Court apology for Burnaby teen Luka Gordic’s swarming death in Whistler ‘too little, too late:’ Prosecutor 

Crown Prosecutor wants men convicted of slaying sentenced as adults

click to enlarge PHOTO COURTESY OF CORNELIA NAYLOR/BURNABY NOW - NOT ACCEPTED The family of slain teen Luka Gordic walked out of a BC Supreme Court courtroom rather than listen to the apology of a man convicted in the death. Gordic, a Burnaby Central Secondary grad, was 19 when he was attacked by a group of youths in Whistler in 2015. He was stabbed three times, once in the heart.
  • Photo courtesy of Cornelia Naylor/Burnaby Now
  • NOT ACCEPTED The family of slain teen Luka Gordic walked out of a BC Supreme Court courtroom rather than listen to the apology of a man convicted in the death. Gordic, a Burnaby Central Secondary grad, was 19 when he was attacked by a group of youths in Whistler in 2015. He was stabbed three times, once in the heart.

A man convicted of manslaughter in the May Long weekend 2015 swarming death of Burnaby teen Luka Gordic read out an apology during a sentencing hearing in BC Supreme Court in Vancouver to a nearly empty court gallery, July 25.

The family of the slain teen had walked out the moment he began to speak. Gordic, a Burnaby Central Secondary grad, was 19 when he was attacked by a group of youths in Whistler. He was stabbed three times, once in the heart.

"I'm so deeply sorry for what happened that night," said the 20-year-old, who can't be identified because he was 17 at the time of the killing.

"I hope you can understand that I never met Luka or knew him, but I can tell from what I hear he was the nicest person.

"What happened to me makes no difference, but I want you to know I've had no peace since that night."

Crown prosecutor Hank Reiner is arguing in BC Supreme Court in Vancouver that he should be sentenced as an adult to six years in jail.

But the lawyer defending him, Brij Mohan, is calling for a youth sentence of two years of community supervision.

Mohan argued his client, who had turned 17 shortly before the killing, had no criminal record and had been a follower and not a leader in the attack.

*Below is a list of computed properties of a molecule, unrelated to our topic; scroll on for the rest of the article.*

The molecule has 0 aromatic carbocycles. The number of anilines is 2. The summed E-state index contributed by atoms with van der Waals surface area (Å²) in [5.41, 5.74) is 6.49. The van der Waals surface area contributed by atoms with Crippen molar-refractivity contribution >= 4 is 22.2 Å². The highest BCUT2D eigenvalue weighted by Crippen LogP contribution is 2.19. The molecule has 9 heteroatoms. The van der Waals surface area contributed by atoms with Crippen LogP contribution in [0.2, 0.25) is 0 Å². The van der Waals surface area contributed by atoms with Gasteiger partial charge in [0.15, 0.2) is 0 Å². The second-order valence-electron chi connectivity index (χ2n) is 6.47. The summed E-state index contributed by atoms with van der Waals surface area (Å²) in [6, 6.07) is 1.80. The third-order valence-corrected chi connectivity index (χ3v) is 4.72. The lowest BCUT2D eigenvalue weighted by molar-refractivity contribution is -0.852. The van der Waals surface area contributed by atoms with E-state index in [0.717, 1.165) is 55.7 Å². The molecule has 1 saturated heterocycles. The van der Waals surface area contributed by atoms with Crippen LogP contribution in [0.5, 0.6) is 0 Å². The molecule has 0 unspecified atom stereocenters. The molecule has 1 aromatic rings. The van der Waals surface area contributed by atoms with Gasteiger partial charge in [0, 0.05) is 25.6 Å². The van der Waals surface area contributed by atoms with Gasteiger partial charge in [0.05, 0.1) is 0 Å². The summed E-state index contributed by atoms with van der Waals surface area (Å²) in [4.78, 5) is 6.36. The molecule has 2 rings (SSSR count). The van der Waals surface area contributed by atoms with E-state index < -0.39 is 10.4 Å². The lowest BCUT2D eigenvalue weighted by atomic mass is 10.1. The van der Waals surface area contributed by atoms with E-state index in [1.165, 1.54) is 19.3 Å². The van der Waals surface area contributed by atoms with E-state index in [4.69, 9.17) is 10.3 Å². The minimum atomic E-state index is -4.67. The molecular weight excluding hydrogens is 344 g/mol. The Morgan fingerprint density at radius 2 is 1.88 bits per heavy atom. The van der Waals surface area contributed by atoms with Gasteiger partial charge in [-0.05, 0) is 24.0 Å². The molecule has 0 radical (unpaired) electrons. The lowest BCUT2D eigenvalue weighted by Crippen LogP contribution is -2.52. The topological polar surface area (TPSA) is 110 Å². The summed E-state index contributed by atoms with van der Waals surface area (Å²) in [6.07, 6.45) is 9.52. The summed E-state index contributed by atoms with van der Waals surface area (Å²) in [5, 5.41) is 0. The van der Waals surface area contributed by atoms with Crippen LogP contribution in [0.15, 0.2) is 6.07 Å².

He further argued the young man was remorseful and willing to accept complete responsibility for his actions-as indicated in reports by experts who interviewed him.

The defence lawyer added his client had been forced to drop out of high school, leave Vancouver and go into hiding "due to credible threats to his life as a result of this incident."

"(He) was forced out of his home by social services as his presence endangered the life of his younger sister," Mohan told the court.

Despite this, he has finished high school and is on his way to becoming a personal trainer, according to Mohan.

"I will not ask you to forgive me, and I don't think I can ever forgive myself, but I want you to know I'm not an evil person," said the 20-year-old. "I just made a really bad mistake. I made a mistake and there's no excuse for it, a mistake I will have to carry with me for the rest of my life. I wish I had been a better person and a stronger person that day."

Reiner, however, called Mohan's description of the young man's involvement in the May long weekend attack a "gross minimization of his client's role in the offence," and out of keeping with Justice Terence Schultes' findings of guilt in October. Schultes found the accused had produced a flick knife, which he dropped before attacking Gordic, and that he had been near the front of the crowd of nine teenaged attackers.

"On your findings of fact," Reiner said to the judge, "it is incontrovertible that he had a leading role in a violent, planned attack, where deadly consequences were at least foreseeable if not intended."

As for the young man's remorse, Reiner argued the conclusions of the experts should be questioned since they were based on a "flawed and minimized view" of his role in the attack.

The man also did not plead guilty, Reiner noted, and had tried with one of his co-accused to "concoct" evidence at trial about the knife he had produced and blood found on his shoes.

All that took away from the value of the man's court apology Wednesday, according to Reiner.

"Remorse expressed at the time of sentencing is too little, too late," Reimer said. "If there was genuine remorse, there was ample opportunity to display that long before today."

Sentencing continues this week for the two men convicted of manslaughter in the case and a third man found guilty of second-degree murder.

Arvin Golic, who was 18 at the time and has already been sentenced for his role in the killing, instigated the attack over a petty dispute between the two young men.

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